Lacan’s concept of the objet petit a is deeply inspired by the ideas of other psychoanalysts such as Sigmund Freud’s “lost object”, Melanie Klein’s “partial object” and Donald Winnicott’s “transitional object”. The French term objet petit a can be translated as “object small o”, but Lacanians usually leave it untranslated due to the fact that “object small o” sounds terrible and is of no real help in understanding what the Lacanian object actually is. In English, something like the little other-object or the little object of otherness might be a tad bit more helpful, but I think it’s best to just go with the French term. In fact, Lacan himself said that it should be left untranslated, “thus acquiring, as it were, the status of an algebraic sign” (‘Translator’s note’, Écrits: A Selection, p. xi). First things first, objet means “object” and petit means “small”. The a comes from autre, which is the French word for “other”. This is why the a would be translated as “o”.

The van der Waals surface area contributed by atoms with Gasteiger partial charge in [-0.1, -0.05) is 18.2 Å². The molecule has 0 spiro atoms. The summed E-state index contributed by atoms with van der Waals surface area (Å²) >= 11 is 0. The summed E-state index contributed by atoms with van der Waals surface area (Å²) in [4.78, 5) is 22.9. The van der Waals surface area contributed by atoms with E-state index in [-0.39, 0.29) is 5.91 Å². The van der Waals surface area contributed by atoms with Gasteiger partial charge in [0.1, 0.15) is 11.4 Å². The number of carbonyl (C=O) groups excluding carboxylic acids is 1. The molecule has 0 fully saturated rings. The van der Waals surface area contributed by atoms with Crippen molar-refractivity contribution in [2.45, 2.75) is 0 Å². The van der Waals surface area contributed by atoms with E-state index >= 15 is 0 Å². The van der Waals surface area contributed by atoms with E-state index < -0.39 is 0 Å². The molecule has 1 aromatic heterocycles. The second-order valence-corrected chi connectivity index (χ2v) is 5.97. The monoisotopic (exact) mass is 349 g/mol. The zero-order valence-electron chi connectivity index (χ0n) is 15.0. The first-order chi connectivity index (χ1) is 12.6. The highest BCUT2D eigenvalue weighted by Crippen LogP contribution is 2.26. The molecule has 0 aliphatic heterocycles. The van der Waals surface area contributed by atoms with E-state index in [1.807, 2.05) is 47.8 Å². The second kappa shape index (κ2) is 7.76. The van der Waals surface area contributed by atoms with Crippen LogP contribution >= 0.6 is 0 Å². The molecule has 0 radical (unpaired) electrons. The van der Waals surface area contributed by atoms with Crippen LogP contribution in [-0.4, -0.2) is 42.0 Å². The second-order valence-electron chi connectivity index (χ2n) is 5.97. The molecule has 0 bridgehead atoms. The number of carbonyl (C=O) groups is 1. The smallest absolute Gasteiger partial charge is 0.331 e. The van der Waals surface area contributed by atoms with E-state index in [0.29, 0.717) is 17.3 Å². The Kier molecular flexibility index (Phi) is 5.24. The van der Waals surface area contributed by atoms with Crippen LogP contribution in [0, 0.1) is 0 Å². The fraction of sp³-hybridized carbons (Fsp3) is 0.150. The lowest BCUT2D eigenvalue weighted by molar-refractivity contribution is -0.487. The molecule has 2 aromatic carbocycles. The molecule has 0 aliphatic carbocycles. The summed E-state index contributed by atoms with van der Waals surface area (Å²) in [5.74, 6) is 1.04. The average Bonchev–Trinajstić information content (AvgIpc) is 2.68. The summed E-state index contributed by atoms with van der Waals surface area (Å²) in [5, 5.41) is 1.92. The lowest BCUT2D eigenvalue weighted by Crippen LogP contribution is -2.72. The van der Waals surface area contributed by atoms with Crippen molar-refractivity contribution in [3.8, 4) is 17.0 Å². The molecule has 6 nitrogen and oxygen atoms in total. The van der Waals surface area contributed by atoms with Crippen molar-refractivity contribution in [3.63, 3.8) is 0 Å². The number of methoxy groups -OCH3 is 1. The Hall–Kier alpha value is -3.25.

Lacan spent a lot of time thinking about various forms of otherness. The Symbolic order (language, law, custom, etc.) is referred to by him as “the big Other”. The Real Otherness of the primary caregiver or the Thing (das Ding) is another type of alterity. When it comes to the Imaginary register with all its ego identifications and aggressive antagonisms, alter-egos (other people) are others with a small “o”. And later on in his work, the little a (o) that is objet petit a is yet another type of otherness. Lacan really started to develop this concept of otherness around 1962 (during his tenth seminar on anxiety) and it would occupy a privileged position in his work from then on. This was a big turning point in his work and it hinges on his new ways of thinking about the Real and objet petit a (for the later Lacan, the Real is associated with many things including drive, jouissance, sinthome, unconscious fantasy, objet petit a, etc.). Let’s explore this little “object” of otherness.